In 2014, a year after a young Parsons graduate named Tyler Haney launched a line of coveted, colorful workout kits, the Outdoor Voices boom officially kicked off. His company took off after being featured as part of pop-up stores at J.Crew stores across the country, and in 2015 he opened his first store in Austin, Texas. Haney’s approach to sportswear was unlike any other at the time. His sporty yet elegant leggings and bras, soft-minded, soft pink and gray and heather green, were anti-Lululemon. At OV you were “Doing Things”, which became the company’s motto, promoted in every “recreation kit” (matching leggings sets and bra tops). Haney’s brand was not about hard work, but about moving, going out, doing things with a purpose.
The peak of Outdoor Voices came at the height of the athleisure phenomenon in the fashion industry, when workout clothes were integrated into everyone’s wardrobe and not just stowed at the bottom of a gym bag. Former J.Crew and Gap CEO Mickey Drexler joined the company as chairman of the board and of the investor, and in 2018 Private Voices, privately held, was valued at $ 110 million, backed by some from highly respected VC firms.
By last year, however, that valuation had dropped to around $ 40 million. Executives came and went. There were reports of a gap between Drexler and Haney, as well as Haney and the rest of the mostly male board of directors. She walked away from the company earlier this year, but remained silent on the board. A New York Times The early March article detailed the controversy surrounding the brand’s internal operations with the title “How the Voices Outdoors, a Newly-Created Beloved.” But despite a bleak future for a company that once led the charge in sportswear for a new generation of millennial “recreationists,” now there is new hope on the horizon.
Haney officially returns to his company as an active member of the board. She also started on the board as president and the company’s latest investor is Lunya founder Ashley Merrill, who launched her minimal nightwear label in 2014. Drexler leaves the company and also interim CEO Cliff Moskowitz.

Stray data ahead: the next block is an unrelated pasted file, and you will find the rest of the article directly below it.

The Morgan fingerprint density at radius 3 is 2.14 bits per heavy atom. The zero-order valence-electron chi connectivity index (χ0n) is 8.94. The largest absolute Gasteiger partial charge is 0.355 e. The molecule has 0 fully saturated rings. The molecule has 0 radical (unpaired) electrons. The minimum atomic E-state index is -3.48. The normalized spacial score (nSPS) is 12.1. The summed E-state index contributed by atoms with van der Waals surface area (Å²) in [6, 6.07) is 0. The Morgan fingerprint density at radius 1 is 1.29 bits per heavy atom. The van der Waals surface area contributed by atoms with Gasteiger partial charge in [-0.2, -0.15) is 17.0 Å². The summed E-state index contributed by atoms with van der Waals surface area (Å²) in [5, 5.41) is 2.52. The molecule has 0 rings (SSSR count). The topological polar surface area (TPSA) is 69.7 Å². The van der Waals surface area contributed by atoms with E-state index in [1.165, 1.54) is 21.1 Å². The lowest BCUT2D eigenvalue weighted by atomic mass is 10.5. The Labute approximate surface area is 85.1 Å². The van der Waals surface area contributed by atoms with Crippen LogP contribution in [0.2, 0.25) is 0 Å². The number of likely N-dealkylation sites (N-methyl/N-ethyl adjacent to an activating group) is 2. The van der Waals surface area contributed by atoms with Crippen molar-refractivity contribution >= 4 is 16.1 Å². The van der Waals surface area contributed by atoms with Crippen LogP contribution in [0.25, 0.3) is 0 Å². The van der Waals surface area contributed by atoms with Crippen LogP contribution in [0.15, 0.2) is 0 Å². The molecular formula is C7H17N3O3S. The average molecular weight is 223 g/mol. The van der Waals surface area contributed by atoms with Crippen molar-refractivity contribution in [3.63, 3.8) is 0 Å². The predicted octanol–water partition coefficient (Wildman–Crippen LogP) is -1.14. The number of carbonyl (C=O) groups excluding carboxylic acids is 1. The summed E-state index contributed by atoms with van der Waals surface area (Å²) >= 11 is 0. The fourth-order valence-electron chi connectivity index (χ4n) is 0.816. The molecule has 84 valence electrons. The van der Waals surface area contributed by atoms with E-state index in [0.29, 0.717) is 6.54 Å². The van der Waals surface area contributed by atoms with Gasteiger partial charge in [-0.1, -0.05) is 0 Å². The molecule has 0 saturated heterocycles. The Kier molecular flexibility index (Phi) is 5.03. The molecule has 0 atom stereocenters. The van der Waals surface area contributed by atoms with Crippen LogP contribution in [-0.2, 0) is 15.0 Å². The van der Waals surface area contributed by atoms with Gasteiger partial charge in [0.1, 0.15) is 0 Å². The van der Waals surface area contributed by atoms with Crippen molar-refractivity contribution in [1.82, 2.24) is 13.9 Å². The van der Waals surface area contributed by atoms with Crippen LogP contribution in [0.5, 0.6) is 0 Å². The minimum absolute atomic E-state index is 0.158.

Details of Outdoor Voices’ structural reform are still scarce, but the idea, according to Haney, is to focus the company around the company’s longer-term mission and sustainability and to hire leadership that’s aligned with these things. Haney, who is a new mother to a girl, has not spoken publicly about the departure and internal riffs, except for an Instagram post in which she wrote, “For the time being, stay quiet. Heartbreaking narrative of an individual trying to cause harm. That said, excited to focus on what I love: creative, brand, customer sooner … ”But now she’s speaking, along with her new partner on the board. Merrill says: “I read everything that came out about OV recently and felt on the defensive for what I perceived to be an attack on another founder and wanted to help.” She adds: “I didn’t know Ty personally before this, but I’ve always felt an undeclared kinship with many founders because we see ourselves as part of a shared common mission to break gender boundaries and experience the change we hope to see in the world “.